When nonprofit leaders are striving to streamline day-to-day communications and management within their organizations - it is excellent. When CEOs promote transparency and accountability within their companies, it is great. When nonprofits look for social investors instead of grant-makers to find their way to financial sustainability, it is superb! However, when nonprofits start paying more attention to their PR campaigns and fundraising, forgetting their original goals in the process, it is not aid anymore. A nonprofit is a business with mission. When mission is lost, nonprofit turns into a traditional business with a donate button on its homepage.
One of the articles that really inspired this post was tweeted by the mysterious @TalesFromthHood. AlertNews Can aid agencies afford to be honest? is talking about nonprofits' fundraising & PR practices that too often take general public (a.k.a. potential donors) for simplistic and narrow-minded people, pushing simple messages such as "a starving child" and forgetting to tell the not-so-pretty truth from the ground.
The article quotes OCHA's Mark Turner: "I still get the impression that the simple tale of 'give a pound save a life, here's a child with a begging bowl' is still by far and away the most effective fundraising exercise and I'd be interested see if there's any research to be done in terms of complicated messages and fundraising -- whether this public that supposedly wants a greater, more complex understanding of the situation gives money when you present it in that complicated way."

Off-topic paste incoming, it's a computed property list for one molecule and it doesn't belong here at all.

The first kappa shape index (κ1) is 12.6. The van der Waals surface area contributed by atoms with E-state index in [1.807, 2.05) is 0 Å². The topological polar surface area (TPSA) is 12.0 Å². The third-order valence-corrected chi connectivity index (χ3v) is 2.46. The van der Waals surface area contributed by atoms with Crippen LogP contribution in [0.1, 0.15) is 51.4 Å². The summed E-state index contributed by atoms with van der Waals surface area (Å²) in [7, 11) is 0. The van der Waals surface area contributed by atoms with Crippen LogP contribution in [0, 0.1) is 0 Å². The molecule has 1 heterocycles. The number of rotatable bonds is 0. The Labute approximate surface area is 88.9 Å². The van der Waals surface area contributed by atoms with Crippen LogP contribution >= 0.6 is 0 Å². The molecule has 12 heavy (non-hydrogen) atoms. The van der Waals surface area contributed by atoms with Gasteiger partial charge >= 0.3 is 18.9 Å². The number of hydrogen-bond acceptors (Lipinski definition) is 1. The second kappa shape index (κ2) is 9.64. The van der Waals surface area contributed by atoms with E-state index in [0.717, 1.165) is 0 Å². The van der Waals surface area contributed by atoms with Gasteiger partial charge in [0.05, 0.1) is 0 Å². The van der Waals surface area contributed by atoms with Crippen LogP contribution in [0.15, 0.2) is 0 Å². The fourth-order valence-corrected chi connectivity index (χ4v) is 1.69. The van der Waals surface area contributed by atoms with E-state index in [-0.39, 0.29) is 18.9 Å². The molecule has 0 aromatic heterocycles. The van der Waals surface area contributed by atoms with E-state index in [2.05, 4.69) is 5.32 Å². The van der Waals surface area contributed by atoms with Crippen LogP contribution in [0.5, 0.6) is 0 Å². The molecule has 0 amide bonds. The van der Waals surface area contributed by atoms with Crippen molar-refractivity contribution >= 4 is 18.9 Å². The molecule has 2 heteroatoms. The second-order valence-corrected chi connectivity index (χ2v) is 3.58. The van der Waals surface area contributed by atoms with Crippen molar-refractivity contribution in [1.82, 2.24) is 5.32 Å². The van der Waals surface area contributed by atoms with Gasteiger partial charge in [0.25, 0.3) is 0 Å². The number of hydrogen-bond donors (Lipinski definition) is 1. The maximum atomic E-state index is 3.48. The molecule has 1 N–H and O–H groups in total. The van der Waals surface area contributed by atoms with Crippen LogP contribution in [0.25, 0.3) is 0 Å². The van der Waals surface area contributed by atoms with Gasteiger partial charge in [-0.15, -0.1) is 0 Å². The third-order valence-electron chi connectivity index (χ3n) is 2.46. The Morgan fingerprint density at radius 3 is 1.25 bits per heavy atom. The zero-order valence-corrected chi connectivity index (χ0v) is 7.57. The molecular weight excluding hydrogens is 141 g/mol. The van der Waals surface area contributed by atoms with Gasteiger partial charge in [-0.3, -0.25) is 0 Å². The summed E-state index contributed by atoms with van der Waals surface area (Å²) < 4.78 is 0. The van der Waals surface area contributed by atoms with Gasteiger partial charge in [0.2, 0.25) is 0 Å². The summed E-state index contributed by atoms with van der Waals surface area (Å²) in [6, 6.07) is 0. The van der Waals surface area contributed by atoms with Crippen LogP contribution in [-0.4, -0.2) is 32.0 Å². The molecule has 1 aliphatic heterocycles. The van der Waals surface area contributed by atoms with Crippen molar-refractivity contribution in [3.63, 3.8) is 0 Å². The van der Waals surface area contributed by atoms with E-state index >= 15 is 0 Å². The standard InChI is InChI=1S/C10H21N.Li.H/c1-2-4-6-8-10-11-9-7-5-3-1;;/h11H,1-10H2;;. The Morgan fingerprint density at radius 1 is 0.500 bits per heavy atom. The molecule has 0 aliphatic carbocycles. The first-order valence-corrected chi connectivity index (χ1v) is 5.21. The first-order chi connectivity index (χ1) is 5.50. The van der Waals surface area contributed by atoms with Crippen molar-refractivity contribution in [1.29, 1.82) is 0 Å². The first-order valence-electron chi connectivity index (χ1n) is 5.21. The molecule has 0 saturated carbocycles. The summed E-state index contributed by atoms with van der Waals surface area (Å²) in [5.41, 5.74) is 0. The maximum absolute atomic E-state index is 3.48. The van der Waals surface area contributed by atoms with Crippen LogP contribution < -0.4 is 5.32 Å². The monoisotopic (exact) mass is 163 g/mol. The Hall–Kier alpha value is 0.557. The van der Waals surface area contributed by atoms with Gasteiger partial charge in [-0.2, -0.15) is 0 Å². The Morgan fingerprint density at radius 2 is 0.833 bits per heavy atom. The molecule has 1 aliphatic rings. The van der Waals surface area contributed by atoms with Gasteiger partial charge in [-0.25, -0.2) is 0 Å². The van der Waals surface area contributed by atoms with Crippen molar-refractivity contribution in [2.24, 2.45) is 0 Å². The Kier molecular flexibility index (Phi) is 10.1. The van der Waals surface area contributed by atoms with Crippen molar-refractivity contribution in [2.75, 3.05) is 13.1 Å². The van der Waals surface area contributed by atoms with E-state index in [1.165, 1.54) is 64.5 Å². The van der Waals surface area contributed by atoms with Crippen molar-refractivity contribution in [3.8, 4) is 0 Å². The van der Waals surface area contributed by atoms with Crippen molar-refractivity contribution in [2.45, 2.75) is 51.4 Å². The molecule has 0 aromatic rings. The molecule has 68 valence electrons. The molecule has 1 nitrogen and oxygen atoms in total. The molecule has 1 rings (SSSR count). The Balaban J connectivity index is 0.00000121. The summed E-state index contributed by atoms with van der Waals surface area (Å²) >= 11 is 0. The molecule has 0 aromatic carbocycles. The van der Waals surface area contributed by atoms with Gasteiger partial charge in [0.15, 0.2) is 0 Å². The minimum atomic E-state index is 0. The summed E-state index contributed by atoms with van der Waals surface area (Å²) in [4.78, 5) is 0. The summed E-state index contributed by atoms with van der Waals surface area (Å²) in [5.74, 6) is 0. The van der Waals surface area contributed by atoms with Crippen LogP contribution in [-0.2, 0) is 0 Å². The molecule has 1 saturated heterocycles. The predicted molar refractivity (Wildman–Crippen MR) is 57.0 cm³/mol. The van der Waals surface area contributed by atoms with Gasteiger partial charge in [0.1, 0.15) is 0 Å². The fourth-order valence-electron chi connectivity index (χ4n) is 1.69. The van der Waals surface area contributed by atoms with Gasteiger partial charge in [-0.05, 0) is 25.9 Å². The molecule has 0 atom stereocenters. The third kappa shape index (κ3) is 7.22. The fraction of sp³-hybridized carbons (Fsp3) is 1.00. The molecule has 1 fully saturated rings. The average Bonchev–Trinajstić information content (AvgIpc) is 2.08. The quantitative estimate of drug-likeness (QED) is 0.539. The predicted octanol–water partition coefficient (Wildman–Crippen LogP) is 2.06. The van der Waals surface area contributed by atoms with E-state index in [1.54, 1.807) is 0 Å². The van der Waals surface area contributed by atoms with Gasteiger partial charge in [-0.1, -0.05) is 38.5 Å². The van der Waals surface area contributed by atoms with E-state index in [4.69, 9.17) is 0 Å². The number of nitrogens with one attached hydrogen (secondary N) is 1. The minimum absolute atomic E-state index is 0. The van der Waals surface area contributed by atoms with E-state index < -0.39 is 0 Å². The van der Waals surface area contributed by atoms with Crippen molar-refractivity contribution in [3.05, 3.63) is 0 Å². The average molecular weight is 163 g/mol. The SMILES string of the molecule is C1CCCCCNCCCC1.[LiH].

The question I want to ask is: Who started this myth that the public does not want the "messy truth"? Who defined the rules of the game that the nonprofit world is running by?
Correct me if I am wrong, but aren't the most educated people - traditionally the biggest donors? Then why do nonprofits need to simplify their messages so much? Why can't they afford to be honest? Since when fundraising and PR are more important than work on the ground? Since when is it acceptable for aid agencies to claim to "do good" without knowing their original mission or end results?
Is it because admitting failure is so hard in practice? Is it because we venerate success so much, but prefer to omit the "dirty details"? Or is it because monitoring & evaluation are legging behind, while PR machine is always on its high horse? When did nonprofit industry switched gears from need-based solutions to corporate-like, huge but unaccountable programs?
Now, I am not saying that fundraising and PR are not important. Many big nonprofits are able to receive grants namely because of the successes of their PR and fundraising departments. Working for more than 2 years for a nonprofit run by volunteers, I KNOW how important they are. However, I take comfort in that my organization is mission-driven, that it exists simply because it truly helps the people in need. THEY are our main focus, their needs is the base of our existence. Because aid is about helping others, not about my professional success, a CEO's self-promotion, or organization's ratings. Aid is about doing good, honestly, effectively, selflessly. A very idealistic view, I agree. But aid itself is by definition idealistic.
I look forward to your comments! Do you agree with me or not? Can nonprofits really combine idealistic and altruistic motives with business operations? Can aid agencies be grassroots-oriented and still financially sustainable?